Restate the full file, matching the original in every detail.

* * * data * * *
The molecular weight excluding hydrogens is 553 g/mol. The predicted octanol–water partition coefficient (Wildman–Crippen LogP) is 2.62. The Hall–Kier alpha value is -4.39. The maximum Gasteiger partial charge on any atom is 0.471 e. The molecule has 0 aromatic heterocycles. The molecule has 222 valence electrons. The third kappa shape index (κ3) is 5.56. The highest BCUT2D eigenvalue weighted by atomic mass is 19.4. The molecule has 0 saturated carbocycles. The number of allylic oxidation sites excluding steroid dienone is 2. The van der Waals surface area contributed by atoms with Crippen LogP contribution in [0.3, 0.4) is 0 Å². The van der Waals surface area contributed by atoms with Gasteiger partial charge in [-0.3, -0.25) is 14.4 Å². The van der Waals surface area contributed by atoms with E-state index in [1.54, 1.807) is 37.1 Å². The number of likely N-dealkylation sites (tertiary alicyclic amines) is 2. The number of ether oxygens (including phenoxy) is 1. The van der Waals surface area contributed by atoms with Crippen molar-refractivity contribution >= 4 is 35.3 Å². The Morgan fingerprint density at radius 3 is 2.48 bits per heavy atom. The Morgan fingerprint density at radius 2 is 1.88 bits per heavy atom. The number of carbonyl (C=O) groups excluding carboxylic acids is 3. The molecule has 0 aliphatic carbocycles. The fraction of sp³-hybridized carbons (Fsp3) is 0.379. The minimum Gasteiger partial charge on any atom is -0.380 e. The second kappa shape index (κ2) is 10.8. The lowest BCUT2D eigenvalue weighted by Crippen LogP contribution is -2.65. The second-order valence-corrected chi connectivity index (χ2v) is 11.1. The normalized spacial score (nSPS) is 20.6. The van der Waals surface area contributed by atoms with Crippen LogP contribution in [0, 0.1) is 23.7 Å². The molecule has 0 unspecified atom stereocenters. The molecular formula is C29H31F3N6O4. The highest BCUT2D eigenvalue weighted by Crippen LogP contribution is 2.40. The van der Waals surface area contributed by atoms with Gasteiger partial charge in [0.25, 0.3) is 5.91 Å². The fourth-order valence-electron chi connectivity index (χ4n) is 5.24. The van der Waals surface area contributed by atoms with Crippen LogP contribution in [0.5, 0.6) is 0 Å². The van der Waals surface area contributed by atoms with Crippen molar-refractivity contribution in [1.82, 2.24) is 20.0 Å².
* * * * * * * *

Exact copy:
The molecular weight excluding hydrogens is 553 g/mol. The predicted octanol–water partition coefficient (Wildman–Crippen LogP) is 2.62. The Hall–Kier alpha value is -4.39. The maximum Gasteiger partial charge on any atom is 0.471 e. The molecule has 0 aromatic heterocycles. The molecule has 222 valence electrons. The third kappa shape index (κ3) is 5.56. The highest BCUT2D eigenvalue weighted by atomic mass is 19.4. The molecule has 0 saturated carbocycles. The number of allylic oxidation sites excluding steroid dienone is 2. The van der Waals surface area contributed by atoms with Crippen LogP contribution in [0.3, 0.4) is 0 Å². The van der Waals surface area contributed by atoms with Gasteiger partial charge in [-0.3, -0.25) is 14.4 Å². The van der Waals surface area contributed by atoms with E-state index in [1.54, 1.807) is 37.1 Å². The number of likely N-dealkylation sites (tertiary alicyclic amines) is 2. The number of ether oxygens (including phenoxy) is 1. The van der Waals surface area contributed by atoms with Crippen molar-refractivity contribution >= 4 is 35.3 Å². The Morgan fingerprint density at radius 3 is 2.48 bits per heavy atom. The Morgan fingerprint density at radius 2 is 1.88 bits per heavy atom. The number of carbonyl (C=O) groups excluding carboxylic acids is 3. The molecule has 0 aliphatic carbocycles. The fraction of sp³-hybridized carbons (Fsp3) is 0.379. The minimum Gasteiger partial charge on any atom is -0.380 e. The second kappa shape index (κ2) is 10.8. The lowest BCUT2D eigenvalue weighted by Crippen LogP contribution is -2.65. The second-order valence-corrected chi connectivity index (χ2v) is 11.1. The normalized spacial score (nSPS) is 20.6. The van der Waals surface area contributed by atoms with Crippen LogP contribution in [0, 0.1) is 23.7 Å². The molecule has 0 unspecified atom stereocenters. The molecular formula is C29H31F3N6O4. The highest BCUT2D eigenvalue weighted by Crippen LogP contribution is 2.40. The van der Waals surface area contributed by atoms with Gasteiger partial charge in [0.25, 0.3) is 5.91 Å². The fourth-order valence-electron chi connectivity index (χ4n) is 5.24. The van der Waals surface area contributed by atoms with Crippen LogP contribution in [0.5, 0.6) is 0 Å². The van der Waals surface area contributed by atoms with Crippen molar-refractivity contribution in [1.82, 2.24) is 20.0 Å².